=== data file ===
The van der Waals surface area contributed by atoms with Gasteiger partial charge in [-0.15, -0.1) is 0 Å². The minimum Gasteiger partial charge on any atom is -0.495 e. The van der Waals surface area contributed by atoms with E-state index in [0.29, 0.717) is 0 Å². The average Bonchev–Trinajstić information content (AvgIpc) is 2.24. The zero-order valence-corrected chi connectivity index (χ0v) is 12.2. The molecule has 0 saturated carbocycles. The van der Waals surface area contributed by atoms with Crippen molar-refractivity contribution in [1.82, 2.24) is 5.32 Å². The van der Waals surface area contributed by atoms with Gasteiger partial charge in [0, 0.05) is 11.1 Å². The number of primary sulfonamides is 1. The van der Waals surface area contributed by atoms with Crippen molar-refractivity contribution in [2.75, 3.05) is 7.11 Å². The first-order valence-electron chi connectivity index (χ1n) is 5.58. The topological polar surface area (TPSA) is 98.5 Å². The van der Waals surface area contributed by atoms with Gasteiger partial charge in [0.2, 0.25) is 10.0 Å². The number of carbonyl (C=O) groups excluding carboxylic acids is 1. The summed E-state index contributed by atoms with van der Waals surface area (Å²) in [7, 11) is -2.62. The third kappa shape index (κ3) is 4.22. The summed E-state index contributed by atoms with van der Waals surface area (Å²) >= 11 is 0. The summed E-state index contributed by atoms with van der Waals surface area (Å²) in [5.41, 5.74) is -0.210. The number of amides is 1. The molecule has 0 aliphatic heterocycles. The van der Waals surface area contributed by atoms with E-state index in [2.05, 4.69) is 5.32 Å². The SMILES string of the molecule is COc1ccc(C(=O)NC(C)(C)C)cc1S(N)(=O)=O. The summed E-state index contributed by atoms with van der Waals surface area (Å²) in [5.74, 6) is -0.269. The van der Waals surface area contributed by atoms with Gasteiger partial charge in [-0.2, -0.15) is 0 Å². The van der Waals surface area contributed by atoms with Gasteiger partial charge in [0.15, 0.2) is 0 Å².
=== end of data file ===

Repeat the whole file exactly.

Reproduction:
The van der Waals surface area contributed by atoms with Gasteiger partial charge in [-0.15, -0.1) is 0 Å². The minimum Gasteiger partial charge on any atom is -0.495 e. The van der Waals surface area contributed by atoms with E-state index in [0.29, 0.717) is 0 Å². The average Bonchev–Trinajstić information content (AvgIpc) is 2.24. The zero-order valence-corrected chi connectivity index (χ0v) is 12.2. The molecule has 0 saturated carbocycles. The van der Waals surface area contributed by atoms with Crippen molar-refractivity contribution in [1.82, 2.24) is 5.32 Å². The van der Waals surface area contributed by atoms with Gasteiger partial charge in [0, 0.05) is 11.1 Å². The number of primary sulfonamides is 1. The van der Waals surface area contributed by atoms with Crippen molar-refractivity contribution in [2.75, 3.05) is 7.11 Å². The first-order valence-electron chi connectivity index (χ1n) is 5.58. The topological polar surface area (TPSA) is 98.5 Å². The van der Waals surface area contributed by atoms with Gasteiger partial charge in [0.2, 0.25) is 10.0 Å². The number of carbonyl (C=O) groups excluding carboxylic acids is 1. The summed E-state index contributed by atoms with van der Waals surface area (Å²) in [7, 11) is -2.62. The third kappa shape index (κ3) is 4.22. The summed E-state index contributed by atoms with van der Waals surface area (Å²) >= 11 is 0. The summed E-state index contributed by atoms with van der Waals surface area (Å²) in [5.41, 5.74) is -0.210. The number of amides is 1. The molecule has 0 aliphatic heterocycles. The van der Waals surface area contributed by atoms with E-state index in [2.05, 4.69) is 5.32 Å². The SMILES string of the molecule is COc1ccc(C(=O)NC(C)(C)C)cc1S(N)(=O)=O. The summed E-state index contributed by atoms with van der Waals surface area (Å²) in [5.74, 6) is -0.269. The van der Waals surface area contributed by atoms with Gasteiger partial charge in [-0.2, -0.15) is 0 Å². The van der Waals surface area contributed by atoms with Gasteiger partial charge in [0.15, 0.2) is 0 Å².